Leaps and bounds better than a typical mil-spec trigger, fnh equips the dmr with a light and crisp timney competition trigger to ensure you’re not throwing shots due to a gritty, heavy trigger pull.
Leaps and bounds better than a typical mil-spec trigger, fnh equips the dmr with a light and crisp timney competition trigger to ensure you’re not throwing shots due to a gritty, heavy trigger pull.

A quality optic is necessary to make a modern DMR a DMR. For my test, the nice people in the front office at On Target managed to secure a Burris XTRII 1-5X in a PEPR mount for me, augmented with a Burris FastFire red-dot. This second-focal plane scope had the Ballistic 5.56 Gen 3 reticle, which is an inverted 2.25 mil horseshoe with .25 mil center dot, and a .125 mil dot below it for 200 and another below that for 300 yard shots. The horseshoe can be illuminated to any of 11 settings, with the bottom stadia lines numbered to assist with holds to 1,000 yards, while the horizontal stadia subtend every .5 mils. The glass seemed clear and the reticle busy but useful for quick, accurate shots, while .1 mil clicks on the zero-stop turrets were positive. The PEPR mount was solid and retained zero. The FastFire, which sat forward atop the PEPR on a two-slot rail, was about as tiny and light as it could be yet still be useful. It would have been a welcome addition if I had to execute CQB scenarios, even though the cheek-weld was more like a chin-weld when using it. The optic(s) and mount added about 1.75 pounds to the DMR, which is significant but acceptable given the mission-profile the weapon was designed for.

A magpul MOE grip, enhanced triggerguard and 30-round PMAG magazine (not the 20-round shown) are standard equipment. For testing we used a blue force gear vickers 221 sling in the kryptech typhoon pattern.
A magpul MOE grip, enhanced triggerguard and 30-round PMAG magazine (not the 20-round shown) are standard equipment. For testing we used a blue force gear vickers 221 sling in the kryptech typhoon pattern.

Shooting the FNH DMR lived up to expectations. The combination of the rifle-length gas system and Surefire muzzle brake kept recoil not just manageable but downright negligible. A small price paid was in the noise and blast signature from the two-port brake. If I had to change one thing on this rifle, it would be in this area. A muzzle device that focuses a bit less on recoil mitigation, which is already very good, and more on reducing sound signature, as well as possibly adding a suppressor, may be worth considering for a true DMR. However, in the all-important area of accuracy there is nothing to complain about, though I had to work for it.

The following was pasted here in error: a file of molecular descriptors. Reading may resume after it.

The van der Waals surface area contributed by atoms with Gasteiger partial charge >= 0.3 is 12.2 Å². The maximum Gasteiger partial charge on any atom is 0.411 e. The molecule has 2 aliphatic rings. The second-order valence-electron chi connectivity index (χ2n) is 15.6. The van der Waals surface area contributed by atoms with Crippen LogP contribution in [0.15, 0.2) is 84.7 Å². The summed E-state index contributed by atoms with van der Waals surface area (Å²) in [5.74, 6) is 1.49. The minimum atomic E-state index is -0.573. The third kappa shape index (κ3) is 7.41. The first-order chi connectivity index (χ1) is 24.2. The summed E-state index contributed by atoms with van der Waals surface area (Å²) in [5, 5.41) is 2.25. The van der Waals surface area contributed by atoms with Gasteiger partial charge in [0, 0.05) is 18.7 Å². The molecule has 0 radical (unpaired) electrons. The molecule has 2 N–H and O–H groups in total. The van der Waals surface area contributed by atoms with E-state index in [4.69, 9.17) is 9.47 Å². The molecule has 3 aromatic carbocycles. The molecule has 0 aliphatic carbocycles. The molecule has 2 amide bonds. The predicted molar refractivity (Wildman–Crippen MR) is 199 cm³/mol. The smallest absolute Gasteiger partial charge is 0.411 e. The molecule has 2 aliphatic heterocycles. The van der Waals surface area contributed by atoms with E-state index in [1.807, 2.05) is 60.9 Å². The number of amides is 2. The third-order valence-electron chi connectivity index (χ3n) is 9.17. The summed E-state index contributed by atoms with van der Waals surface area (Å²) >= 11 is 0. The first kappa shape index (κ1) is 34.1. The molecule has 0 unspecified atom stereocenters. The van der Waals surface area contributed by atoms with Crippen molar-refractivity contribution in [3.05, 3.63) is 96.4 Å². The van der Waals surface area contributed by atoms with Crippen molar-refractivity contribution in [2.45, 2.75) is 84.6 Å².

I was shooting from prone off a rucksack on a warm, sunny day with no wind, but as we recently had experienced heavy rains it was soggy and prone to a touch of mirage even at 100 yards. Combined with increasing shadow from nearby trees as the day wound on, and a determined visit from the local contingent of eastern Carolina misquotes, it made for some challenges to wring out the most optimal accuracy. As designed the FNH DMR is capable of 2-MOA accuracy with quality ammo, and this is probably conservative. I fired half-a-dozen different types of 5.56 and .223 ammo, fully anticipating the DMR would tend to prefer the heavier loadings given its 1:7 twist rate. Sure enough, Norma Match .223 Sierra Matchking 77-gr. HPBT put five shots nearly centered inside 1.5 inches. The other two 75- and 77-grain match loads from Hornady and Federal did nearly as well, with groups usually slightly larger due to one flyer, with the best four almost all inside an inch. Reliability was perfect throughout, despite the fact I did not lube the DMR at all.

A burris 1-5x xtrii in a burris pepr one-piece mount—augmented by a burris fastfire red-dot—were used by the author throughout testing. Magpul mbus pro back up iron sights are factory equipment on the dmr.
A burris 1-5x xtrii in a burris pepr one-piece mount—augmented by a burris fastfire red-dot—were used by the author throughout testing. Magpul mbus pro back up iron sights are factory equipment on the dmr.

Even though they weren’t used for precision testing, the Magpul MBUS Pro iron sights are top notch. The front post is slightly tapered to enable a finer sight picture, and adjustments with the bare fingers were easy. In less than 10 rounds at 50 yards I had the DMR zeroed, with five rounds of Federal 62-gr. M855 green tip nearly touching inside an inch. Winchester 5.56 FMJ 55-gr. “white box” put all five into about 2.5 inches at 100 yards. Accuracy testing done, I emptied a magazine into a 9-inch steel swinger firing from kneeling at 50 yards as fast as I could just for fun. No issues—and no misses—given the DMR’s lack of recoil and perfect reliability.

FNH USA has a winner in the DMR. It does everything it was intended to do, and would be suitable for either DMR work or civilian competition. The MSRP is $1,899. The Timney trigger, rifle length gas system and MI SSM handguard alone make it worth the price. And, of course, a garage-built AR won’t have the FNH pedigree or quality backed by a factory warranty. Your mission should drive your choice of equipment. If your mission includes a DMR requirement, or good competition performance, take a look at the FNH USA FN 15 DMR at you local dealer, or for more information, contact FNH USA, Dept. OT; Tel.: (703) 288-3500; Web: www.fnhusa.com